My parents spent a week and a half in Italy earlier this summer, and upon their return, I gave them an assignment. I asked them each, independently, to list all the museums they’d seen during their trip.
They immediately asked, “Do churches count?”
I told them each would have to use his or her own definition of “museum.”
- My mother’s list was longer than my father’s, mostly because he worked only from memory, while she made her list based on what she’d written in her journal. Also, she accidentally listed one place twice.
- There was only one location whose museum-ness was disputed. She listed a winery; he said the winery was not a museum because it was “more commercial.” She maintained that the visit to the winery was “seeing something different, not like around here, and you can learn something,” and therefore it was like a museum.
- Both counted the many old churches they saw.
- They both seemed to have a desire to have as long a list as they could. My dad kept calling the exercise a “contest.”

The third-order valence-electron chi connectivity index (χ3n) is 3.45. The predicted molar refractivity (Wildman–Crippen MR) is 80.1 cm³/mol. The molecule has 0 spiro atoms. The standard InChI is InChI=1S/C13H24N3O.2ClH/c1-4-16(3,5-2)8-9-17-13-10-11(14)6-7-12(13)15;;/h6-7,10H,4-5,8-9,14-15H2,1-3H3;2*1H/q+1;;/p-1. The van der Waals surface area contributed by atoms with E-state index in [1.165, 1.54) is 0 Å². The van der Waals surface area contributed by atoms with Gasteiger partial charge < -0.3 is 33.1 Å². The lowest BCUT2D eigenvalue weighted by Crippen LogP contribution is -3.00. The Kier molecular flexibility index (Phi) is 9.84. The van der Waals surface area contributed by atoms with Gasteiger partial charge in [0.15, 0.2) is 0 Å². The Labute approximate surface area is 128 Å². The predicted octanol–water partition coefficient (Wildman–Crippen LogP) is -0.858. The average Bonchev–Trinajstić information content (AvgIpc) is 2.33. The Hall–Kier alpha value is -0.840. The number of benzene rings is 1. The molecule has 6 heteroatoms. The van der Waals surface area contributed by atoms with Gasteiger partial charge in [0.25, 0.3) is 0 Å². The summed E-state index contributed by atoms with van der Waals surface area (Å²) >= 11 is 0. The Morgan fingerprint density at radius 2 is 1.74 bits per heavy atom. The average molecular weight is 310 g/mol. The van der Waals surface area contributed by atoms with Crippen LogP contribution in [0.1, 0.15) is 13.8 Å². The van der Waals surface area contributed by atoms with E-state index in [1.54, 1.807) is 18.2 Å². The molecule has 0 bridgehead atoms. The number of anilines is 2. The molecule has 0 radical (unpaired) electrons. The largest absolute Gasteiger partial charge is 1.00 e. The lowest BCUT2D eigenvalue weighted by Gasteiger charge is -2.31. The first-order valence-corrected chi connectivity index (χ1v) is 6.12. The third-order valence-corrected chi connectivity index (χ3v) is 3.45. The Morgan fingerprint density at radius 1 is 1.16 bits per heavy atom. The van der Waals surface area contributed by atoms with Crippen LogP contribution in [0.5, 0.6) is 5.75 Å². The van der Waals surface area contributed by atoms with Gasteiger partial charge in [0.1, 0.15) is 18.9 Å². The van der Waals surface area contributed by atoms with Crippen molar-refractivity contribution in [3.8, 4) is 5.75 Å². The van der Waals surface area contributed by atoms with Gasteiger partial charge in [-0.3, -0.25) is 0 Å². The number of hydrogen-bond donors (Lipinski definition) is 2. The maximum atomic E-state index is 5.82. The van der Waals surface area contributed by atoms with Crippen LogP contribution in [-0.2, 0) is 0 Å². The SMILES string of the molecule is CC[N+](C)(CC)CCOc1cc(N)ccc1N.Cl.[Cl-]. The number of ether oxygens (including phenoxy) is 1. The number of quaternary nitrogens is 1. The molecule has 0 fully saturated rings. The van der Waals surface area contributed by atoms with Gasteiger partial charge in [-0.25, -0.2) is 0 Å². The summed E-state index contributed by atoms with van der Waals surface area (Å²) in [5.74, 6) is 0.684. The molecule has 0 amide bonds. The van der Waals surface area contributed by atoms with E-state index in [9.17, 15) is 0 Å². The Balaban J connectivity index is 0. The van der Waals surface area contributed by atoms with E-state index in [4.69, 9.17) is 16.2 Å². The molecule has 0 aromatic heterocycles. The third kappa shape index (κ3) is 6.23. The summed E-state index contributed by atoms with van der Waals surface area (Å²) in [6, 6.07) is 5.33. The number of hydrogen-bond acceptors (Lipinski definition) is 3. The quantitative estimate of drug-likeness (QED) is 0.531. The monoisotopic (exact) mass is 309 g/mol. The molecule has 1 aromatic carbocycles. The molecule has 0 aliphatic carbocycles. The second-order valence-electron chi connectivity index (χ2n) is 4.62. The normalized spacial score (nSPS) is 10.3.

- He noticed that he tended to remember the art museums (which he is more interested in) but not the history museums (which she is more interested in).
Here is their final list (the names of places may not always be the official or correct names):
- Batisteria in Siena
- Cattedrale dei Santi Gervasio e Protasio
- Cattedrale in Siena
- Chiesa di San Francesco (Cortona)
- Church – San Augustino
- Church – San Clemente
- Church – San Luigi dei Fancesi
- Church – Santa Maria in Aracocli
- Church – Santa Maria Sopra Minerva
- Duomo in Citta della Pieve (Chiesa di San Francesco)
- Duomo in Montepulciano
- Duomo in Todi
- Emigration Exhibit
- Etruscan Museum
- Franciscan church (Rome)
- Imperial Forum
- Orvieto caves
- Orvieto Duomo
- Palazzo Piccolomini
- Pienza Duomo
- Pope exhibit
- Roman Forum
- St. Peter’s Basilica
- Torre Argentina (cat sanctuary)
- Winery in Montepulciano
Torre Argentina is a site of ancient Roman ruins, where 250 cats are cared for while they await their forever homes. It is paradise for cats, full of structural relics to climb on and hide behind. This use of ruins may not exactly conform to best practices in conservation, but it’s an example of a historic site making a big difference for creatures in need.